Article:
The Master Identity Thief: How Dartanyon Williams Stole Millions by the Age of 23
27 Jul 2020

By the time Dartanyon Williams was 15-years-old, he was already an identity thief. At 19, he had begun to recruit accomplices twice his age to help build a criminal enterprise that ultimately netted him $3.1 million before his eventual arrest.

What had begun as rudimentary payment card fraud using his father’s credentials soon turned into a complex scheme involving dozens of operatives who were paid $2,000 per week to retrieve personal data from banks, car dealerships, tax preparation companies, convenience stores and other businesses. Williams ultimately laundered the proceeds of his scheme through front companies he founded that handled significant quantities of cash and credit card transactions.

What made it all possible, Williams said during a recent episode of KYC360’s AML Talk Show, was America’s instant credit market.

“It is what makes identity theft so lucrative, and it is in fact the driving force behind identity theft that has made it the fastest growing crime in America,” he said. “It is the instant credit market, and we understand and appreciate that the instant credit market appeals to the sentiment or desire for instant gratification that’s part and parcel to human nature.”

Williams’ rapid success eventually caught the eye of investigators from the FBI and U.S. Secret Service, leading to his conviction at the age of 23 for conspiracy to commit identity theft. The experience lead to, not only his recruitment to train federal agents on how identity theft and payment card fraud scams are perpetrated, but also his post-penitentiary launch of a consultancy that trains private-sector businesses on how to identify and prevent such crimes.

A bestselling memoir on his criminal exploits, entitled The Master Identity Thief: Testimony and Solutions of an Expert Witness, was published in May.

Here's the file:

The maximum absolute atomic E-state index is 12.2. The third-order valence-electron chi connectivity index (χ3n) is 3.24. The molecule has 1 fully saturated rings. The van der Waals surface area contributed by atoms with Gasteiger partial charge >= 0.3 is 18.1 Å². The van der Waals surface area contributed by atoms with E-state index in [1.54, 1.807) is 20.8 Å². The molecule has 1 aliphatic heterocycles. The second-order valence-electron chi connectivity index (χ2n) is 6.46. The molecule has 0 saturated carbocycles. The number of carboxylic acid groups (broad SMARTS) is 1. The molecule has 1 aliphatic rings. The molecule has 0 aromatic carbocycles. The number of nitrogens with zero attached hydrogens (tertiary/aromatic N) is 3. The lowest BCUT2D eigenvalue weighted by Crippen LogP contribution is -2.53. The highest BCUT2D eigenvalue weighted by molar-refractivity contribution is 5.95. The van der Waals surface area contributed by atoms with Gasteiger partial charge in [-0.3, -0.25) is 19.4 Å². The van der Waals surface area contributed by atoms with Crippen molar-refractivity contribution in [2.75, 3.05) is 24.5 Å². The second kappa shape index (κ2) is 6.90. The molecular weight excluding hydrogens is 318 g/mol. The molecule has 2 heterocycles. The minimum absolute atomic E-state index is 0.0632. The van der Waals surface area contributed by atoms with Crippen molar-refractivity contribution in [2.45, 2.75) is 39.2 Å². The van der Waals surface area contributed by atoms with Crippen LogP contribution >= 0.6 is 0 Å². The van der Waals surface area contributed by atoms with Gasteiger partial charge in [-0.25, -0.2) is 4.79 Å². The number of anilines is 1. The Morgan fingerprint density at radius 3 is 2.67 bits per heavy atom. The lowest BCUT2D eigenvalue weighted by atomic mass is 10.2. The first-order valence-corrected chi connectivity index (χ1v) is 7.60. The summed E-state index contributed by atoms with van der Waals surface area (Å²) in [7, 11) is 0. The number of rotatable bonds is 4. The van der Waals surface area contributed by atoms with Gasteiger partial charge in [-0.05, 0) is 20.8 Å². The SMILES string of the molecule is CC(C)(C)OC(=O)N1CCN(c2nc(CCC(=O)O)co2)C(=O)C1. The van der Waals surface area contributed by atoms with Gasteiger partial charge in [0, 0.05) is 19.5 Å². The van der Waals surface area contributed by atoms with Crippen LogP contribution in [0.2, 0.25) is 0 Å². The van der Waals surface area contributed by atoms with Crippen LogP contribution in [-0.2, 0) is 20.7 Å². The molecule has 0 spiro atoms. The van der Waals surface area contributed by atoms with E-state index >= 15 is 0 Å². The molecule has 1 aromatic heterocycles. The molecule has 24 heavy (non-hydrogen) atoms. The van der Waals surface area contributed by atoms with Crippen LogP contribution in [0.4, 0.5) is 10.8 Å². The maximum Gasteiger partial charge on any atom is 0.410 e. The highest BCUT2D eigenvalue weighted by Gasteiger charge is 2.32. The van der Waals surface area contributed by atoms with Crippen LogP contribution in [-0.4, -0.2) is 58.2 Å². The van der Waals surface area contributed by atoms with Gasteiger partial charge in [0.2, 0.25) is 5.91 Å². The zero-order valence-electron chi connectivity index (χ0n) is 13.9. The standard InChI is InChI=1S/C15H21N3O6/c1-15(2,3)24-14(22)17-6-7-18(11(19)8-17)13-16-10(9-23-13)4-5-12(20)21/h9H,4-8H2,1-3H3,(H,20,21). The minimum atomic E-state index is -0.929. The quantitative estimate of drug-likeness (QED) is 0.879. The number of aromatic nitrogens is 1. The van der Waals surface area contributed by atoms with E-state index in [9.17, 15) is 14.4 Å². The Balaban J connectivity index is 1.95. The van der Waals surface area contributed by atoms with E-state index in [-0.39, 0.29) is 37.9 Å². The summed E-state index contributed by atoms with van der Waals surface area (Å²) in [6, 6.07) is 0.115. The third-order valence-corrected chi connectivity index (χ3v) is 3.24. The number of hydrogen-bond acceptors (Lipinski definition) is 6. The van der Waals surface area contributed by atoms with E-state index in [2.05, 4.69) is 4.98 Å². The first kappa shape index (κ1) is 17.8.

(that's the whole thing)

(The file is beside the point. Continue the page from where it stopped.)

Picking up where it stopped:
In the years since his incarceration, public awareness of identity theft has grown without the problem diminishing.

“Consumer data is much more accessible than the average consumer thinks or realizes,” said Williams.

“Initially, franchise hotel chains would have these receipts of check-outs, of registration receipts from when a patron would patronize their establishment, and they would have them all boxed, these carbon copy copies, of these transactions,” he said. “I would just access that initially, and build credentials and identities off of that information. I had four copies, carbon copies, photo copies of driver’s licenses, front and back, credit cards, front and back, and all the credentials that were needed in that instance to perpetrate or steal, to assume the identity of that particular victim.”

Similar scams are expected to balloon in the near term as a result of the coronavirus pandemic and its consequent economic downturn, he believes.

One such scheme that is currently “scaling at a very alarming rate” is childhood identity theft, which involves the exploitation of the Social Security number of a child to defraud the credit market, according to Williams.

Economic turmoil, in other words, leads to criminal opportunities.

“Fraud always peaks in a moment of crisis.”

Listen to the full podcast here

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